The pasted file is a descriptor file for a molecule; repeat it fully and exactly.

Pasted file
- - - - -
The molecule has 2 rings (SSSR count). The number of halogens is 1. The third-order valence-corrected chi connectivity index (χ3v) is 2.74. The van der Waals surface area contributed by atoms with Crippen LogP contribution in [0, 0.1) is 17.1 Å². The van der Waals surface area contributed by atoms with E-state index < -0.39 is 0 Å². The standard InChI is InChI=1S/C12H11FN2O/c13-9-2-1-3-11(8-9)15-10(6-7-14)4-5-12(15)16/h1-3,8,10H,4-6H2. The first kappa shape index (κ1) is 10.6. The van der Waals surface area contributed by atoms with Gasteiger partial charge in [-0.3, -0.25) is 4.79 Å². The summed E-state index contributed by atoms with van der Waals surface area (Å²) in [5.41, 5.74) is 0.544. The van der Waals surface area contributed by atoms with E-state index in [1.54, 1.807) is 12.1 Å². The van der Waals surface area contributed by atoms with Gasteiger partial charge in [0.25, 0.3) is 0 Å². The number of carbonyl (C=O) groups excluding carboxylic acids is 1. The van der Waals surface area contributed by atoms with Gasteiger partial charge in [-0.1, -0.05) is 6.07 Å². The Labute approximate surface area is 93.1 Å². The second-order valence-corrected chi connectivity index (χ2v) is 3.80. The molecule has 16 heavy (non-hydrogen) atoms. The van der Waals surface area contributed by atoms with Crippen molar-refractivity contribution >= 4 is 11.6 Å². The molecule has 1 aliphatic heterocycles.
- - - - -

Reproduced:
The molecule has 2 rings (SSSR count). The number of halogens is 1. The third-order valence-corrected chi connectivity index (χ3v) is 2.74. The van der Waals surface area contributed by atoms with Crippen LogP contribution in [0, 0.1) is 17.1 Å². The van der Waals surface area contributed by atoms with E-state index < -0.39 is 0 Å². The standard InChI is InChI=1S/C12H11FN2O/c13-9-2-1-3-11(8-9)15-10(6-7-14)4-5-12(15)16/h1-3,8,10H,4-6H2. The first kappa shape index (κ1) is 10.6. The van der Waals surface area contributed by atoms with Gasteiger partial charge in [-0.3, -0.25) is 4.79 Å². The summed E-state index contributed by atoms with van der Waals surface area (Å²) in [5.41, 5.74) is 0.544. The van der Waals surface area contributed by atoms with E-state index in [1.54, 1.807) is 12.1 Å². The van der Waals surface area contributed by atoms with Gasteiger partial charge in [0.25, 0.3) is 0 Å². The number of carbonyl (C=O) groups excluding carboxylic acids is 1. The van der Waals surface area contributed by atoms with Gasteiger partial charge in [-0.1, -0.05) is 6.07 Å². The Labute approximate surface area is 93.1 Å². The second-order valence-corrected chi connectivity index (χ2v) is 3.80. The molecule has 16 heavy (non-hydrogen) atoms. The van der Waals surface area contributed by atoms with Crippen molar-refractivity contribution >= 4 is 11.6 Å². The molecule has 1 aliphatic heterocycles.